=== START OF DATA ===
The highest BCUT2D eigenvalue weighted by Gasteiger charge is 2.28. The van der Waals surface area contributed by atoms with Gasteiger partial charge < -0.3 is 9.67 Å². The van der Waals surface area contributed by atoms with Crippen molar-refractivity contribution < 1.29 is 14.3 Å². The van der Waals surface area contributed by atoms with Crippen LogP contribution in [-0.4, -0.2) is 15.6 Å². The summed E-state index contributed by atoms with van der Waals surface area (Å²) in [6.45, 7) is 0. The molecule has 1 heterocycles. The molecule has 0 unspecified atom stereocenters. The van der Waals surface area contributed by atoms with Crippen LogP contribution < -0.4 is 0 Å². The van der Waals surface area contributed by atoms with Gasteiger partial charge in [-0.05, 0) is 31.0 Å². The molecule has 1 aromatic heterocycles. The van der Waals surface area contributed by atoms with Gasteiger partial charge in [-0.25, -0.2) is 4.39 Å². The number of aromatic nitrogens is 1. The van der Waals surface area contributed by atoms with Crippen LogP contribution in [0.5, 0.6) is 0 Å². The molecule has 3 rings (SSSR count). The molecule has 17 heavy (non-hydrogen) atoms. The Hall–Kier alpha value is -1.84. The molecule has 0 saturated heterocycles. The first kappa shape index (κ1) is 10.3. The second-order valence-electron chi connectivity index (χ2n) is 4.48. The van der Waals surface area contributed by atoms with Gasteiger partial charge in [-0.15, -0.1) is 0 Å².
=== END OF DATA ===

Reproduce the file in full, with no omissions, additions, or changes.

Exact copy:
The highest BCUT2D eigenvalue weighted by Gasteiger charge is 2.28. The van der Waals surface area contributed by atoms with Gasteiger partial charge < -0.3 is 9.67 Å². The van der Waals surface area contributed by atoms with Crippen molar-refractivity contribution < 1.29 is 14.3 Å². The van der Waals surface area contributed by atoms with Crippen LogP contribution in [-0.4, -0.2) is 15.6 Å². The summed E-state index contributed by atoms with van der Waals surface area (Å²) in [6.45, 7) is 0. The molecule has 1 heterocycles. The molecule has 0 unspecified atom stereocenters. The van der Waals surface area contributed by atoms with Crippen LogP contribution < -0.4 is 0 Å². The van der Waals surface area contributed by atoms with Gasteiger partial charge in [-0.05, 0) is 31.0 Å². The molecule has 1 aromatic heterocycles. The van der Waals surface area contributed by atoms with Gasteiger partial charge in [-0.25, -0.2) is 4.39 Å². The number of aromatic nitrogens is 1. The van der Waals surface area contributed by atoms with Crippen LogP contribution in [0.5, 0.6) is 0 Å². The molecule has 3 rings (SSSR count). The molecule has 17 heavy (non-hydrogen) atoms. The Hall–Kier alpha value is -1.84. The molecule has 0 saturated heterocycles. The first kappa shape index (κ1) is 10.3. The second-order valence-electron chi connectivity index (χ2n) is 4.48. The van der Waals surface area contributed by atoms with Gasteiger partial charge in [-0.15, -0.1) is 0 Å².